In FY 2004, the average low skill immigrant household received $30,160 in direct benefits, means-tested benefits, education, and population-based services from all levels of government. By contrast, low-skill immigrant households paid only $10,573 in taxes in FY 2004. A household’s net fiscal deficit equals the cost of benefits and services received minus taxes paid. The average low-skill household had a fiscal deficit of $19,588 (expenditures of $30,160 minus $10,573 in taxes).
At the state and local level, the average low skill immigrant household received $14,145 in benefits and services and paid only $5,309 in taxes. The average low skill immigrant households imposed a net fiscal burden on state and local government of $8,836 per year.
The fiscal burden imposed by low skill immigrant households is slightly greater at the state and local level than at the federal level. The annual fiscal deficit for all 4.54 million low skill immigrant households at the state and local level in 2004 was $49.1 billion. Over the next ten years the state and local fiscal deficit caused by low skill immigrants on state and local governments will approach a half trillion dollars.
With over 16 million people and nearly 8.6 million jobs, America’s older industrial cities remain a vital-if undervalued-part of the economy, particularly in states where they are heavily concentrated, such as Ohio and Pennsylvania. They also have a range of other physical, economic, and cultural assets that, if fully leveraged, can serve as a platform for their renewal.
Across the country, cities today are becoming more attractive to certain segments of society. Meanwhile, economic trends-globalization, the demand for educated workers, the increasing role of universities-are providing cities with an unprecedented chance to capitalize upon their economic advantages and regain their competitive edge.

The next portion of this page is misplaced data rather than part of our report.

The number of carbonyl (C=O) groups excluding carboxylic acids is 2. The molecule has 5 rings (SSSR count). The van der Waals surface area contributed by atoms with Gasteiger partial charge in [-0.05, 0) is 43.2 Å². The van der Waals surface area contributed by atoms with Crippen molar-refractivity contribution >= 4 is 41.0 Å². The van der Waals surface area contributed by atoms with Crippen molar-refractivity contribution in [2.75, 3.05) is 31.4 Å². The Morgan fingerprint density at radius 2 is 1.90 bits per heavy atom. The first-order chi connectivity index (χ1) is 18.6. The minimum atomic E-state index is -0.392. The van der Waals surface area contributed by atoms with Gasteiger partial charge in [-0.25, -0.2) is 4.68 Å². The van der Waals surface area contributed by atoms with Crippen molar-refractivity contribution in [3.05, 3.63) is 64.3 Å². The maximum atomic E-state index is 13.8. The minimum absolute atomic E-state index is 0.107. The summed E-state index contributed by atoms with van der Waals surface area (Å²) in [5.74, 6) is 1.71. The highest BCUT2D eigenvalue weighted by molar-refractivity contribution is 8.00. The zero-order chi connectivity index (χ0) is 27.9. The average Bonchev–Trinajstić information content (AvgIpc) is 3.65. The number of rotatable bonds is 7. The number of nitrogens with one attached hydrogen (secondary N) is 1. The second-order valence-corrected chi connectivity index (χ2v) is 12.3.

Many cities have exploited these assets to their advantage; the moment is ripe for older industrial cities to follow suit. But to do so, these cities need thoughtful and broad-based approaches to foster prosperity.
“Restoring Prosperity” aims to mobilize governors and legislative leaders, as well as local constituencies, behind an asset-oriented agenda for reinvigorating the market in the nation’s older industrial cities. The report begins with identifications and descriptions of these cities-and the economic, demographic, and policy “drivers” behind their current condition-then makes a case for why the moment is ripe for advancing urban reform, and offers a five-part agenda and organizing plan to achieve it.
Government fees are on the rise at both state and local levels.
The theme of these rising expenses is that they are all government fees. While fees don’t have the scale or the visibility of taxes, their presence and overall cost have been on a steady incline. And if you’re a user of these services, you can no more avoid these price hikes than you could the tax man.
Source: PA Times, Vol. 30 no. 3, March 2007
Evanston, IL-Public libraries build a community’s capacity for economic activity and resiliency, says a new study from the “Urban Institute. Making Cities Stronger: Public Library Contributions to Local Economic Development” adds to the body of research pointing to a shift in the role of public libraries-from a passive, recreational reading and research institution to an active economic development agent, addressing such pressing urban issues as literacy, workforce training, small business vitality and community quality of life. The study was commissioned by the Urban Libraries Council (ULC) and funded by the Bill & Melinda Gates Foundation and Geraldine R. Dodge Foundation.
Source: Carl Tubbesing and Vic Miller, State Legislatures, Vol. 33 no. 4, April 2007
Fiscal relations between the states and federal government may be at an all-time low.
For two decades, unfunded federal mandates have symbolized the growing fracture in state-federal fiscal relations. Most legislators can readily name the current offenders—the Individuals with Disabilities Education Act, No Child Left Behind, the Help America Vote Act and homeland security. And they are girding for the possibility of the next huge one, the Real ID act. The National Conference of State Legislatures estimates that the federal government has shifted $100 billion in costs to states over the past four fiscal years—not including the $11 billion that Real ID could cost states over the next five years